Bacteria & Cyanobacteria Unicellular prokaryotic organisms Bacteria are important decomposers and recyclers of organic and inorganic wastes Cyanobacteria may be important for photosynthesis, but blooms may also be an indication of poor ecosystem health.
Protists Unicellular (and some multicellular) eukaryotes Some are photosynthetic Some are heterotrophic Some mixotrophic
Phytoplankton and Benthic Microalgae Euglena Diatoms Crysophytes Dinoflagelates
Plants & Macroalgae “Macrophytes” There are several types of freshwater aquatic plants that are an important source of photosynthesis and also habitat in aquatic ecosystems. Macroalgae are multicellular protists (not plants)
Phylum Platyhelminthes “Flat worms” – Acoelomates – Mostly free-living – Mostly marine – Some freshwater – Some parasitic A freshwater turbellarian
Phylum Mollusca – Includes snails and slugs, oysters and clams, and octopi and squids Most mollusks are marine – Though some inhabit fresh water and some are terrestrial In freshwater habitats you will find: – Gastropods (snails) – Bivalves (clams & mussels) Phylum Mollusca
Gastropods About three-quarters of all living species of molluscs – Belong to class Gastropoda
Bivalves Molluscs of class Bivalvia – Include many species of clams, mussels, etc. – Have a shell divided into two halves – Suspension (filter) & deposit feeders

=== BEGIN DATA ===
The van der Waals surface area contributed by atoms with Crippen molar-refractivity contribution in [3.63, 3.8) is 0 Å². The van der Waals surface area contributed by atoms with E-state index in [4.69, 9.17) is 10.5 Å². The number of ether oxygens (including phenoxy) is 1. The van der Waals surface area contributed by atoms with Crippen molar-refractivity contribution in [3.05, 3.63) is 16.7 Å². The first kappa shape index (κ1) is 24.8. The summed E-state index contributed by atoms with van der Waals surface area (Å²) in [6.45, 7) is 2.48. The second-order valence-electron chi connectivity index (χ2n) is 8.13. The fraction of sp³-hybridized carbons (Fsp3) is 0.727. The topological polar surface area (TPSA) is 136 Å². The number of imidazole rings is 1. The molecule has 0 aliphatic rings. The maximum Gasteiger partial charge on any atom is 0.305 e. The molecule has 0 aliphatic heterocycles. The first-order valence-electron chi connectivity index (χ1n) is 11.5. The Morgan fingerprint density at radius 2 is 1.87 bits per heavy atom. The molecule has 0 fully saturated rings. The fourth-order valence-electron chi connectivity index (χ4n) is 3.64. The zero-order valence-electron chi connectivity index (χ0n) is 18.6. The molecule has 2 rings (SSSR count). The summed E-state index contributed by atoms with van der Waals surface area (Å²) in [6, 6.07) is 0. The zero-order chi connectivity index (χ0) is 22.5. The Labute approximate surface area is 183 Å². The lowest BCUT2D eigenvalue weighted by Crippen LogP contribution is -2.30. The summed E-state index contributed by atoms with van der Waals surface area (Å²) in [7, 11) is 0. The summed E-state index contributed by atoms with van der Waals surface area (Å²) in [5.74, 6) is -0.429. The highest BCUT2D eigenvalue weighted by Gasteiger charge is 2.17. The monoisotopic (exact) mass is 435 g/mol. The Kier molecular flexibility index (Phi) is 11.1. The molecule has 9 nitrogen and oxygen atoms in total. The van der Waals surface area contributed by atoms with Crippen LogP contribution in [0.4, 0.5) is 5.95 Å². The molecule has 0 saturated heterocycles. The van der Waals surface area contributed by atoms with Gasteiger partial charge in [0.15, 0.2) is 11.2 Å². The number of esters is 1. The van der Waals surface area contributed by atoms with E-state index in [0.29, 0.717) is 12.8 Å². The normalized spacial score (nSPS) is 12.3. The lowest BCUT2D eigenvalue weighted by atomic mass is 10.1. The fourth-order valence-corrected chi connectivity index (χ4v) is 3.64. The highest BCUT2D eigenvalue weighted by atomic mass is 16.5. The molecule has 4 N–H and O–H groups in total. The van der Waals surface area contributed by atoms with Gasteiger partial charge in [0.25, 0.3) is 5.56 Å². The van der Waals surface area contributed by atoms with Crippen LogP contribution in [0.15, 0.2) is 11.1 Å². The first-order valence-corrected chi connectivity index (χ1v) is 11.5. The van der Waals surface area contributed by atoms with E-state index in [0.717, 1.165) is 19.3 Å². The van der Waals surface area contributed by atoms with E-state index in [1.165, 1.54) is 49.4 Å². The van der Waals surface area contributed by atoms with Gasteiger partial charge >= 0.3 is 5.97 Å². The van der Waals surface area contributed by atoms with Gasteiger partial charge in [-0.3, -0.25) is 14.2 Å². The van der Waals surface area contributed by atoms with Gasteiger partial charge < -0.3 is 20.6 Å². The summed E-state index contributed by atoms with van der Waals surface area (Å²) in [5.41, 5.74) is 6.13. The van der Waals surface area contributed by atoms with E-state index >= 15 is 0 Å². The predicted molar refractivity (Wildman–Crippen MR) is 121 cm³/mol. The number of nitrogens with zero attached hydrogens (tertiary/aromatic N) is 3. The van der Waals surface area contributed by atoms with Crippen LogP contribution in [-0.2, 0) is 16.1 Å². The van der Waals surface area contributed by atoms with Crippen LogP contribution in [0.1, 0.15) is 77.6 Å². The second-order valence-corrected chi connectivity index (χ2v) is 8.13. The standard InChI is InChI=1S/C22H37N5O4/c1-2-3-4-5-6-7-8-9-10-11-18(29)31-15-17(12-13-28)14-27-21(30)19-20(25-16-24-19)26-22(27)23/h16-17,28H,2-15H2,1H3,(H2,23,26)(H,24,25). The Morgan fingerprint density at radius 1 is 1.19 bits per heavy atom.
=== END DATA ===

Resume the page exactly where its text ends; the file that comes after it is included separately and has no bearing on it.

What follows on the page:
Phylum Annelida Annelids are segmented worms Annelids – Have bodies composed of a series of fused rings
Oligochaetes Oligochaetes (class Oligochaeta) – Are named for their relatively sparse setae, or bristles made of chitin – Include the earthworms and a variety of freshwater and marine species
Leeches Members of class Hirudinea – Are blood-sucking parasites, such as leeches Figure 33.25
Phylum Nematoda The round worms Ubiquitous – found everywhere – Marine, freshwater, terrestrial, some even live in polar ice. – It has been said that if you eliminated all of the structure on the earth, but left the nematodes behind, you would see a grey shadow of that structure. 1,000,000+ species estimated globally
Phylum Arthropoda Probably the most successful phylum of all animals – Approximately 10 18 – 10 19 individuals – 2,000,000+ species (insects and crustaceans account for most) Two out of every three known species of animals are arthropods Members of the phylum Arthropoda are found in all of Earth’s habitats
General Characteristics of Arthropods Arthropods are segmented coelomates that have an exoskeleton and jointed appendages The diversity and success of arthropods – largely related to their segmentation, hard exoskeleton, and jointed appendages
Insects Subphylum Hexapoda, insects and their relatives – Are more species-rich than most other forms of life – Live in almost every terrestrial habitat and in fresh water
Crustaceans While arachnids and insects thrive on land – Crustaceans, for the most part, have remained in marine and freshwater environments Crustaceans (subphylum Crustacea) – Typically have branched, appendages that are extensively specialized for feeding and locomotion
Decapods are all relatively large crustaceans – And include lobsters, crabs, crayfish, and shrimp
Invertebrates Come in All Sizes Meiofauna Macrofauna Megafauna 0.063 mm – 0.5 mm Live on surface or within sediment, small enough to live between sand grains 0.5 mm – 5 cm Live on surface or burrow within sediment (most are less one centimeter). 5 cm, easily see with naked eye